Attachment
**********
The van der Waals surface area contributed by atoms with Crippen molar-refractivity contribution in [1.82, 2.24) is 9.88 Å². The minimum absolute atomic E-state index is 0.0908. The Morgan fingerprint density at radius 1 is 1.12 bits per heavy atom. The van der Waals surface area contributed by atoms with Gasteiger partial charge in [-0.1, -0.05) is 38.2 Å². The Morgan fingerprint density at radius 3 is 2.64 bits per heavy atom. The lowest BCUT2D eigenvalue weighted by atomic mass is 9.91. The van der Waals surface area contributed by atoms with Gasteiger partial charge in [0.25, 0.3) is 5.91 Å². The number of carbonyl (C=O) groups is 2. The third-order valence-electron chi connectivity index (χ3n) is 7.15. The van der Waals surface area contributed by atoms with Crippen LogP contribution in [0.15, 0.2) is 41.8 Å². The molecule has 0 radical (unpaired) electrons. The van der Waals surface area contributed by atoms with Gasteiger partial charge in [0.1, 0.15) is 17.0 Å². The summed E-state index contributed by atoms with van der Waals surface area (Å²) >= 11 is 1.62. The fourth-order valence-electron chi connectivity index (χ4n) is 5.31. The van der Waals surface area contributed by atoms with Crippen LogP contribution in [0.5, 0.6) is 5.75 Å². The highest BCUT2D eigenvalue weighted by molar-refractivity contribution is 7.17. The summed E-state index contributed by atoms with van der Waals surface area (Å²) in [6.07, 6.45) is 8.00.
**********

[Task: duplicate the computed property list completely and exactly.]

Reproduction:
The van der Waals surface area contributed by atoms with Crippen molar-refractivity contribution in [1.82, 2.24) is 9.88 Å². The minimum absolute atomic E-state index is 0.0908. The Morgan fingerprint density at radius 1 is 1.12 bits per heavy atom. The van der Waals surface area contributed by atoms with Gasteiger partial charge in [-0.1, -0.05) is 38.2 Å². The Morgan fingerprint density at radius 3 is 2.64 bits per heavy atom. The lowest BCUT2D eigenvalue weighted by atomic mass is 9.91. The van der Waals surface area contributed by atoms with Gasteiger partial charge in [0.25, 0.3) is 5.91 Å². The number of carbonyl (C=O) groups is 2. The third-order valence-electron chi connectivity index (χ3n) is 7.15. The van der Waals surface area contributed by atoms with Crippen LogP contribution in [0.15, 0.2) is 41.8 Å². The molecule has 0 radical (unpaired) electrons. The van der Waals surface area contributed by atoms with Gasteiger partial charge in [0.1, 0.15) is 17.0 Å². The summed E-state index contributed by atoms with van der Waals surface area (Å²) >= 11 is 1.62. The fourth-order valence-electron chi connectivity index (χ4n) is 5.31. The van der Waals surface area contributed by atoms with Crippen LogP contribution in [0.5, 0.6) is 5.75 Å². The highest BCUT2D eigenvalue weighted by molar-refractivity contribution is 7.17. The summed E-state index contributed by atoms with van der Waals surface area (Å²) in [6.07, 6.45) is 8.00.